My first Thanksgiving with my new wife’s family. My wife is famous for her pumpkin pie, her mincemeat pie and her sweet potato cupcakes – all made with traditional New World ingredients setting off “Olde England” traditions. They are gracious, my wife’s family. They suggest I bring a traditional Thanksgiving dish of my own. I agree.
“What are you bringing?” they query.
“A lovely concoction of eggplant and other things.”
“An old family recipe I learned from my landlady in Naples”
“That’s not traditional.”
“Depends of where the tradition originates. For me the tradition of being thankful originated when I was living in Naples.”
I was an art student wandering through the churches and museums of the most artful city in the world. I had rented a small apartment in an old palazzo in Via Pisanelli and often Gina the landlady would invite me to come down to her apartment for dinner.
In Naples Thanksgiving Day is just another Thursday. The day before I had attended a sculpting class and afterward I wandered around the Historic Center looking at guglie.
I had never been one for sentiment, but something about the chill that had only just now crept into the air and the recent appearance of chestnuts in the open air markets made me thing of roast turkey and stuffing.
There was no question of returning “home” for Thanksgiving – no time and no money foreclosed that option. So when Gina asked me why I looked sad, I told her about Thanksgiving and said I felt the lack of celebration that year.
“Tomorrow we will have something special for dinner,” she promised.
Gina was famous for her caponata. Every guest who came to dinner requested it. It was always a little different every time she made it. When asked for the recipe, Gina willingly gave it, but because she always improvised, so that when her friends made caponata it was always different from hers.
The next day, Thanksgiving, Gina went to her favorite vegetable market in the Spanish Quarter.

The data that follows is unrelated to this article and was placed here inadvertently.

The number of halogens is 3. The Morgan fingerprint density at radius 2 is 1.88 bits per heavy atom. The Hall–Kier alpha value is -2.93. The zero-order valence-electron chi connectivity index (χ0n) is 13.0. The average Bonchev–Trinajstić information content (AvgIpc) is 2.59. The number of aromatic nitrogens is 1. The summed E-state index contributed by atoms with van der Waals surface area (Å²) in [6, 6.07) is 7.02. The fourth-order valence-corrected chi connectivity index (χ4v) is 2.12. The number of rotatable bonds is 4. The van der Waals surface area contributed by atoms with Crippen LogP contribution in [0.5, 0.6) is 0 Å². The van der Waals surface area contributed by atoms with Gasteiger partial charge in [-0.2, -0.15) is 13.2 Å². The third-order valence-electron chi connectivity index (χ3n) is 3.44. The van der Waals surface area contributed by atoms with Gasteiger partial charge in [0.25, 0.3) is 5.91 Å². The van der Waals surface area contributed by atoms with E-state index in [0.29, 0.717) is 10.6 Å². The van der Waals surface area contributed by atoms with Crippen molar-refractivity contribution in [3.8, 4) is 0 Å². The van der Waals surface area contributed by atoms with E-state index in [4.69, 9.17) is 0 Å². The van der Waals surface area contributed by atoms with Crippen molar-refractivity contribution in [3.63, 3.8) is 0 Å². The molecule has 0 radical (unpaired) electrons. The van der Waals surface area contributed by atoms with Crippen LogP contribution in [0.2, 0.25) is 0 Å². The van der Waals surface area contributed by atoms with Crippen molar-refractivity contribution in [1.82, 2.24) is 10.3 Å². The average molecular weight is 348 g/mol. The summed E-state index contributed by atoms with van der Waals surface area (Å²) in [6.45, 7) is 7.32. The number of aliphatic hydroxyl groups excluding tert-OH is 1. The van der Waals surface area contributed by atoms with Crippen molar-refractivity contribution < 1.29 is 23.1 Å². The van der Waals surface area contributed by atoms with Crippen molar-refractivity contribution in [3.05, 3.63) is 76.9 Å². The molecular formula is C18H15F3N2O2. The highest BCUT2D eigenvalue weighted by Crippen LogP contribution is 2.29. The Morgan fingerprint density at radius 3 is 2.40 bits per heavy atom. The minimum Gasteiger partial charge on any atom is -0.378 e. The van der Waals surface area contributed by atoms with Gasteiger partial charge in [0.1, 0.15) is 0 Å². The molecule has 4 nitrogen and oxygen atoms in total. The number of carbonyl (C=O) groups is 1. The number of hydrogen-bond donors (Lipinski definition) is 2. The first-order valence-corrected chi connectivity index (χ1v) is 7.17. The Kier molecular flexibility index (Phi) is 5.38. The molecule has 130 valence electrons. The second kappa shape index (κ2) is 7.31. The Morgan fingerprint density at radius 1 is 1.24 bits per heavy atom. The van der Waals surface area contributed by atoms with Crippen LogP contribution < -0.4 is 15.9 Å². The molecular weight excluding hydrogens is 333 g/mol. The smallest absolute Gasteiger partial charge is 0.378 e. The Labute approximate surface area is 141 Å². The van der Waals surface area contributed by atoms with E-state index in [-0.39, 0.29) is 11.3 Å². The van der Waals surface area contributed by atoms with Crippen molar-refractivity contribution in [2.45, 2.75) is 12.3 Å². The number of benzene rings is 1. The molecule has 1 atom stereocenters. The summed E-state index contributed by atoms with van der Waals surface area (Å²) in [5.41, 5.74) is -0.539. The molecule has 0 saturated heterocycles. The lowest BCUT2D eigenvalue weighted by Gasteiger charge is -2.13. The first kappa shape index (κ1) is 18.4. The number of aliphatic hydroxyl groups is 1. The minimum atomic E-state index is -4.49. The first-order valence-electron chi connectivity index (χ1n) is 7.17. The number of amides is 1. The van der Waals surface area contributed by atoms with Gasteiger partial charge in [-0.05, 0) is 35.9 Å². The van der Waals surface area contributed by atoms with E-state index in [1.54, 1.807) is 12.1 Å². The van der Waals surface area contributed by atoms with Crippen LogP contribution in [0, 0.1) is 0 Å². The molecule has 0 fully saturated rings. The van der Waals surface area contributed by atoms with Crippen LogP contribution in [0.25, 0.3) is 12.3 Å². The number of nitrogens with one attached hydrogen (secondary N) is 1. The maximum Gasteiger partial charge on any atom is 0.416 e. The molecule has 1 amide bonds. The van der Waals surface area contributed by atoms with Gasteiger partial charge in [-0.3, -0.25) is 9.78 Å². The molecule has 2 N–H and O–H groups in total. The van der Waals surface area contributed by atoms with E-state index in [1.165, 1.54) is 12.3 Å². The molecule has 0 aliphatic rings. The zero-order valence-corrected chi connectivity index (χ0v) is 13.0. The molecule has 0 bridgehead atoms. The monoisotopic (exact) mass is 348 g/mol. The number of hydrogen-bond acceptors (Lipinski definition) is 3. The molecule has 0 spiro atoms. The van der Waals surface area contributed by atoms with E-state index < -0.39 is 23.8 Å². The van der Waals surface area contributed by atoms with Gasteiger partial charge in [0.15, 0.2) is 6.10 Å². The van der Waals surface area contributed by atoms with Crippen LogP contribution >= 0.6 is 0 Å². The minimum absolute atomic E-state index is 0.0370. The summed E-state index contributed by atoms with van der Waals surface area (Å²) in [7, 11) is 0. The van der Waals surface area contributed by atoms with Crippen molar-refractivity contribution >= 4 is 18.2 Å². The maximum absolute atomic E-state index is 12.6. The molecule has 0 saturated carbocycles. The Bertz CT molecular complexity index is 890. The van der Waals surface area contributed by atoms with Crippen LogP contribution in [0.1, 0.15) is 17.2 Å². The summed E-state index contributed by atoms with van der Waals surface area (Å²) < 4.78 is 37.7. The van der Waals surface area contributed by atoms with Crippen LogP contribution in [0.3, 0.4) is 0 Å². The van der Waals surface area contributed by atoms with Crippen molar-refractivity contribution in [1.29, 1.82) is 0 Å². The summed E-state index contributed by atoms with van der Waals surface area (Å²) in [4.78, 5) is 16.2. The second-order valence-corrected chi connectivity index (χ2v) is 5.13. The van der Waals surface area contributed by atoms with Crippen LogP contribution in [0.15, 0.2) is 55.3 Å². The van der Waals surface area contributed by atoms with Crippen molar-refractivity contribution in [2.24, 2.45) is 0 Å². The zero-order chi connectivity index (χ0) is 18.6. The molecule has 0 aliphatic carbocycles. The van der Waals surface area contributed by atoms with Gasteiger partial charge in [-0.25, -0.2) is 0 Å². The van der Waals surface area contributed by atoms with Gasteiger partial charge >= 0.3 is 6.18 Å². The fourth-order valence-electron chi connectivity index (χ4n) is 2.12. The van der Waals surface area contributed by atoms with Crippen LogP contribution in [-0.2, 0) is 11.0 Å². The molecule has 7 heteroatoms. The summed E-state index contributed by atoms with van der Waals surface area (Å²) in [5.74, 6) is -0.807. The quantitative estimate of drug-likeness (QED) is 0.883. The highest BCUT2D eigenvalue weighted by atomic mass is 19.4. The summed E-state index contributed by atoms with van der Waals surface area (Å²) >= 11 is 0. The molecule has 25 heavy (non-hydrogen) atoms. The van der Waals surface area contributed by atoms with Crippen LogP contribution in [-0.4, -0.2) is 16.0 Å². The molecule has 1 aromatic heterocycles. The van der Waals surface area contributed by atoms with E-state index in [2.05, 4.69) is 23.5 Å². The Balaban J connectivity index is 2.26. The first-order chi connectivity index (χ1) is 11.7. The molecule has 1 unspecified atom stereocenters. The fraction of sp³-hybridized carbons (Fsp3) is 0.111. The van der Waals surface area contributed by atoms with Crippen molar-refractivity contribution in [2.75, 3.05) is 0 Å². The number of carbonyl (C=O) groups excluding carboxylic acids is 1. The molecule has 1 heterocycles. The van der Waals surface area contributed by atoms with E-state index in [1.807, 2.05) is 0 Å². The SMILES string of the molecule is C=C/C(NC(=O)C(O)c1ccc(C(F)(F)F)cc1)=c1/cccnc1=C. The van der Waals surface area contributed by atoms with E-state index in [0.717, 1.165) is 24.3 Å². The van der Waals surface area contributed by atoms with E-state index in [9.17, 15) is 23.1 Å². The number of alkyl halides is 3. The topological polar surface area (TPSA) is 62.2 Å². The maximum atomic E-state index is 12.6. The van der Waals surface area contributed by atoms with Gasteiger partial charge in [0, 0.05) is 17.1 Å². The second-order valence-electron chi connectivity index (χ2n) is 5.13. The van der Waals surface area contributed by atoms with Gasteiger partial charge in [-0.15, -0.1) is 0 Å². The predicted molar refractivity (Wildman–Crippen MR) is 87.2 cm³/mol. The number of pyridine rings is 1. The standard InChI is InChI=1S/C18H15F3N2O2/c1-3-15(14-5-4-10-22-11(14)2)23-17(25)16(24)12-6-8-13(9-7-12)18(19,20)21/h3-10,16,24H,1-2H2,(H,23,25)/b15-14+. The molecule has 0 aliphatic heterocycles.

I brought Gina a swordfish steak from the market on Via dei Tribunali,
and hung around her kitchen and watched her while she prepared that and the caponata. All the while we sipped some excellent Lagrima Christi.
Since I have a very good visual memory, I was able to duplicate the Thanksgiving caponata and it has been my traditional offering ever since:
First, cover the bottom of a heavy 2-quart pot with olive oil (about 1/2 cup) and heat it. When a drop of water sprinkled on the oil sizzles, it is time to add oregano, red pepper and parsley – lots of it – and a little salt. (All this is to suit your taste.)
Next in this mixture of oil and herbs sauté 4 cloves of minced garlic, 2 ribs of celery and ½ green pepper, all chopped up. Cook until the vegetables are soft and translucent.
Add 4 medium salad tomatoes, chopped.
When the tomatoes have melted and the mixture seems like a sauce, add one medium eggplant, diced in about one-inch pieces. Cover and cook over medium heat, stirring occasionally. The time it takes depends on the eggplant, but it’s usually ½ to 1 hour.
When eggplant is cooked, add 2 tablespoons of wine vinegar, 2 tablespoons of raisins, 2 tablespoons of capers in brine, and ½ cup olives, green and/or black. Cook another 10 minutes just to let the flavors blend.
If you let the caponata sit several hours before serving it, the flavor improves. You can even prepare it the day before.
I am thankful to Gina for this delicious dish and for all the other wonderful things she made for me.
I told my wife’s family that I am famous for my Thanksgiving caponata, but I never give out the recipe.
© Antoinette Carone 2016